I hope that developers don't continue ignoring it.

          What if it were more accurate to say developers have considered it, but the costs outweigh the benefits to them? That is, perhaps they're not ignoring the MSFT Store, rather they made a conscious decision not to put their software into it. Then what?

  45. jules_wombat

    As a (previous) .Net developer this is good news, or more specifically the alignment into .Net 5. It all went very wrong at Build 2011, when Microsoft depreciated .Net in favour of HTML 5 and Metro Apps. They lost the confidence of many core developers that day. When Microsoft dumped on us, we left and focused on Android.

    Miguel is about the only guy at Microsoft/Xamarin worth listening to as a C# developer.

    • hrlngrv

      In reply to Jules_Wombat:

      . . . It all went very wrong at Build 2011 . . .

      I think it went off the rails a little later. Watch Jensen Harris's talk/demostration. He shows PhotoShop as a dense UI contrast to WinRT/Metro apps, and he explicitly states that there's a place for dense UI software, implying WinRT/Metro wasn't ideal for everything. The Kool-Aid first showed up closer to the Surface RT launch.

      • skane2600

        In reply to hrlngrv:

        The HTML5 and JavaScript emphasis at build 2011 was pretty much in the Kool-Aid mindset too IMO. I think MS naively believed that web developers would flock to Windows if only they had familiar tools. And again, as I unpopularly mentioned about WSL yesterday, some young MS devs may have been excited about embracing the tools that all the cool kids were using.

        • hrlngrv

          In reply to skane2600:

          Build 2011 said Metro/WinRT was the new thing to use, not that Metro/WinRT was the only thing to use going forward. That message, or implication, came later.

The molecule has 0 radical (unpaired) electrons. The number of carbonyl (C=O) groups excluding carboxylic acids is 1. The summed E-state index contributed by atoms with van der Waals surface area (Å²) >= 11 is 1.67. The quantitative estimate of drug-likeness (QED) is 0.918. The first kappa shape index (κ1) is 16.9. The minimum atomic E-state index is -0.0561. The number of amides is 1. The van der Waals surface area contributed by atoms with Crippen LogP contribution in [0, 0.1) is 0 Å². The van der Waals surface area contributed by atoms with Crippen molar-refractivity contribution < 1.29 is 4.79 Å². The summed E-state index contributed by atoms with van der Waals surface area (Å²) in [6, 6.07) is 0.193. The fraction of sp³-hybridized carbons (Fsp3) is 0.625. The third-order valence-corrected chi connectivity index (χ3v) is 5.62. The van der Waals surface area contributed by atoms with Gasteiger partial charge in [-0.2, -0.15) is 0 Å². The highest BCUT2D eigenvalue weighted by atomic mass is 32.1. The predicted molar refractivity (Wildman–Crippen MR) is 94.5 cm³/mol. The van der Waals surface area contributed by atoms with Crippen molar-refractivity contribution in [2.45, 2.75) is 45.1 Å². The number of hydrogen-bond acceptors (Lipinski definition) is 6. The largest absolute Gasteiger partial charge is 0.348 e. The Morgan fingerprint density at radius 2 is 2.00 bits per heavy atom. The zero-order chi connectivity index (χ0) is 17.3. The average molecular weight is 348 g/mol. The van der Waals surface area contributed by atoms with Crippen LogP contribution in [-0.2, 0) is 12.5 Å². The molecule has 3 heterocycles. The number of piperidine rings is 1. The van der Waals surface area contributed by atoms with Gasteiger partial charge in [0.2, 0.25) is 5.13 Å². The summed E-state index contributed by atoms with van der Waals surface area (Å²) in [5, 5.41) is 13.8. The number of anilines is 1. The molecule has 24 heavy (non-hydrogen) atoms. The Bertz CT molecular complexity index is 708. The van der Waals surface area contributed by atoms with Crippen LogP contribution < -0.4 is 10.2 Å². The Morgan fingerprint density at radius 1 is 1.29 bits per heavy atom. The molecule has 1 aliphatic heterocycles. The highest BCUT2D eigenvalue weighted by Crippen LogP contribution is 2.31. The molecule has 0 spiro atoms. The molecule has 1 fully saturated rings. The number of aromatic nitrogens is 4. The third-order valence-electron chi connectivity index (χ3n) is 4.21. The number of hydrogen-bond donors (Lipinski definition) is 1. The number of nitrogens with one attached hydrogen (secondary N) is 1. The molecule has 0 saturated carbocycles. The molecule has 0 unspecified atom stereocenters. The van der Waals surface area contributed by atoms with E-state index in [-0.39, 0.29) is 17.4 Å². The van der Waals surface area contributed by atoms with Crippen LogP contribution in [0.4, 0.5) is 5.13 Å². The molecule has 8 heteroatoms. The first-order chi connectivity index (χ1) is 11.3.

• skane2600

            In reply to hrlngrv:

            The "kool-Aid" part I was talking about was MS focusing on HTML5 and JavaScript instead of the tools that Windows developers were currently using. Remember XAML and C# had been around for years, so HTML5 and JavaScript weren't necessary to build Metro/WinRT applications but MS seemed to push them over traditional approaches.

  46. Ron Diaz

    Microsoft confirms what everyone else knew 8 years ago...

  47. Paul Tarnowski

    All I want is for Windows to require any app that isn't grandfathered in through a whitelist to require that it install and connect to the OS through the UWP/MS Store framework. It doesn't have to be UWP or the latest UI, it just has to handle installation and updates through MS.

    • skane2600

      In reply to ScribT:

      I think maintaining such a list would be more burdensome for the user than the legacy install process was. Presumably the developer would still have to pay to get their product in the store which could be a non-starter too. In order for the store to be able to handle any legacy program, it would have to allow access to the global Registry too. The Registry isn't just a database of program-specific configuration information, it's also an program integration nexus.

  48. skane2600

    This change of approach suggests Windows 10 S mode's days are numbered (if it hasn't been canceled already).

  49. aksoftware99

    I have started developing apps in a very early age, I developed for Windows Forms, WPF and UWP in addition Android, iOS and Web.

    The truth is the features, the capabilities that UWP apps provide in addition to the great SDK provided by Microsoft couldn't be compared with any other platform, it's the only platform and SDK that gives you things out of the box in term of every part of the app (Design, Notifications, Performance, App to App communication) in addition for that the integration between those apps and Windows 10 are awesome, to mention also that the experience that Surface devices provides with the pen and portability cannot be described, and above all of that the development of those type of apps is just entertaining and very powerful and easy.but on the other hand the only problem that let Microsoft Store and UWP apps cannot compete with Apple or Google is the marketing, many developers don't know about the features of UWP and many others don't even know what UWP is all about they just know Windows App, not only developers even the end users, People started to know about Surface lately because marketing campaign is too weak, when Samsung announces a phone you see the ADs in every street, TV, website all over the world while Microsoft has a luxury and creative things but unfortunately only fans like us knows about this because we spend time looking for what Microsoft is doing!